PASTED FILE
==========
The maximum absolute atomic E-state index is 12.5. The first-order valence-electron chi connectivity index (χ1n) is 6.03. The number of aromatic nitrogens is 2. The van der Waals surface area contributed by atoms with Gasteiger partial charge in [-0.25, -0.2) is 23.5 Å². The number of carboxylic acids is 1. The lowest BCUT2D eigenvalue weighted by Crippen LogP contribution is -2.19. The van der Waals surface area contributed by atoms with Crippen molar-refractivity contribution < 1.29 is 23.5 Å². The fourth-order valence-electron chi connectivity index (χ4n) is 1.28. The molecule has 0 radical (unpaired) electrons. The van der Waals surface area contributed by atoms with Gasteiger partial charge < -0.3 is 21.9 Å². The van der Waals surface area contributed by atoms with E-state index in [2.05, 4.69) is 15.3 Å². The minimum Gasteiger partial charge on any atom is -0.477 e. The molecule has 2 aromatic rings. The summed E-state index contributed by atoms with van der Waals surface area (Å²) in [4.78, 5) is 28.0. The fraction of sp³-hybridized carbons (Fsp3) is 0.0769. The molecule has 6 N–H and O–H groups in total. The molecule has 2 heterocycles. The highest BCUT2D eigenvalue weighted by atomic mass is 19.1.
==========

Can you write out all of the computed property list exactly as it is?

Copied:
The maximum absolute atomic E-state index is 12.5. The first-order valence-electron chi connectivity index (χ1n) is 6.03. The number of aromatic nitrogens is 2. The van der Waals surface area contributed by atoms with Gasteiger partial charge in [-0.25, -0.2) is 23.5 Å². The number of carboxylic acids is 1. The lowest BCUT2D eigenvalue weighted by Crippen LogP contribution is -2.19. The van der Waals surface area contributed by atoms with Crippen molar-refractivity contribution < 1.29 is 23.5 Å². The fourth-order valence-electron chi connectivity index (χ4n) is 1.28. The molecule has 0 radical (unpaired) electrons. The van der Waals surface area contributed by atoms with Gasteiger partial charge < -0.3 is 21.9 Å². The van der Waals surface area contributed by atoms with E-state index in [2.05, 4.69) is 15.3 Å². The minimum Gasteiger partial charge on any atom is -0.477 e. The molecule has 2 aromatic rings. The summed E-state index contributed by atoms with van der Waals surface area (Å²) in [4.78, 5) is 28.0. The fraction of sp³-hybridized carbons (Fsp3) is 0.0769. The molecule has 6 N–H and O–H groups in total. The molecule has 2 heterocycles. The highest BCUT2D eigenvalue weighted by atomic mass is 19.1.